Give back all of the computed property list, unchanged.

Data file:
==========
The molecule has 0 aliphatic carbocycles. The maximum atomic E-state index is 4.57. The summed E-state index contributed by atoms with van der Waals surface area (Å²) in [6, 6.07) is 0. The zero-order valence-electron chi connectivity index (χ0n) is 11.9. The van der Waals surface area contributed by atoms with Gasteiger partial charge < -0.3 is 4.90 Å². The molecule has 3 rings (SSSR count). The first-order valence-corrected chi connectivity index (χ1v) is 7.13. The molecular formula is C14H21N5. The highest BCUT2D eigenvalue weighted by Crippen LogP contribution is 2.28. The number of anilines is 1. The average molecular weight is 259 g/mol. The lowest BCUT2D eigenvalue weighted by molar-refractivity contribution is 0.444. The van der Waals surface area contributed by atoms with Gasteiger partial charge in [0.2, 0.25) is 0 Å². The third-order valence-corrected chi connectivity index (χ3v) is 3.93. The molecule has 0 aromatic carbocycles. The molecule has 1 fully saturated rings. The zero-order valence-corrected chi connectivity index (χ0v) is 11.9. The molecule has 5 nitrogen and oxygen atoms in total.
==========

The molecule has 0 aliphatic carbocycles. The maximum atomic E-state index is 4.57. The summed E-state index contributed by atoms with van der Waals surface area (Å²) in [6, 6.07) is 0. The zero-order valence-electron chi connectivity index (χ0n) is 11.9. The van der Waals surface area contributed by atoms with Gasteiger partial charge < -0.3 is 4.90 Å². The molecule has 3 rings (SSSR count). The first-order valence-corrected chi connectivity index (χ1v) is 7.13. The molecular formula is C14H21N5. The highest BCUT2D eigenvalue weighted by Crippen LogP contribution is 2.28. The number of anilines is 1. The average molecular weight is 259 g/mol. The lowest BCUT2D eigenvalue weighted by molar-refractivity contribution is 0.444. The van der Waals surface area contributed by atoms with Gasteiger partial charge in [0.2, 0.25) is 0 Å². The third-order valence-corrected chi connectivity index (χ3v) is 3.93. The molecule has 0 aromatic carbocycles. The molecule has 1 fully saturated rings. The zero-order valence-corrected chi connectivity index (χ0v) is 11.9. The molecule has 5 nitrogen and oxygen atoms in total.